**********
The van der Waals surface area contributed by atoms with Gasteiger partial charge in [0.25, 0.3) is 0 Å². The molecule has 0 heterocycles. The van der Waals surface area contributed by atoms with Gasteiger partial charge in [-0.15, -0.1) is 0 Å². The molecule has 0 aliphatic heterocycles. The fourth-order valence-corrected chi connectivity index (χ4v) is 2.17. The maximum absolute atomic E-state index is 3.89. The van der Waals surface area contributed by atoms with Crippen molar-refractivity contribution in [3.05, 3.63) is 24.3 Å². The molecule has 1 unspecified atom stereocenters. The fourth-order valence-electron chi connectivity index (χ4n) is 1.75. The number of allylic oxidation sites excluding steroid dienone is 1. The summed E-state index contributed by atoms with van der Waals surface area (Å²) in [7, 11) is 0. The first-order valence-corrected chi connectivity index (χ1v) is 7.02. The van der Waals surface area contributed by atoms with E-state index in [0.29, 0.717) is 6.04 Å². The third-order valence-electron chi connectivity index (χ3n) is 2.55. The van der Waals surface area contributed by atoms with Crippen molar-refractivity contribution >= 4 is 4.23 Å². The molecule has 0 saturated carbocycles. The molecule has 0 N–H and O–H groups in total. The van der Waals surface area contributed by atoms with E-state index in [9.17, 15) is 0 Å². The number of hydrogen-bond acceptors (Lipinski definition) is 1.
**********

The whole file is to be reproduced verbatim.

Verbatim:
The van der Waals surface area contributed by atoms with Gasteiger partial charge in [0.25, 0.3) is 0 Å². The molecule has 0 heterocycles. The van der Waals surface area contributed by atoms with Gasteiger partial charge in [-0.15, -0.1) is 0 Å². The molecule has 0 aliphatic heterocycles. The fourth-order valence-corrected chi connectivity index (χ4v) is 2.17. The maximum absolute atomic E-state index is 3.89. The van der Waals surface area contributed by atoms with Crippen molar-refractivity contribution in [3.05, 3.63) is 24.3 Å². The molecule has 1 unspecified atom stereocenters. The fourth-order valence-electron chi connectivity index (χ4n) is 1.75. The number of allylic oxidation sites excluding steroid dienone is 1. The summed E-state index contributed by atoms with van der Waals surface area (Å²) in [7, 11) is 0. The first-order valence-corrected chi connectivity index (χ1v) is 7.02. The van der Waals surface area contributed by atoms with E-state index in [0.29, 0.717) is 6.04 Å². The third-order valence-electron chi connectivity index (χ3n) is 2.55. The van der Waals surface area contributed by atoms with Crippen molar-refractivity contribution >= 4 is 4.23 Å². The molecule has 0 saturated carbocycles. The molecule has 0 N–H and O–H groups in total. The van der Waals surface area contributed by atoms with E-state index in [9.17, 15) is 0 Å². The number of hydrogen-bond acceptors (Lipinski definition) is 1.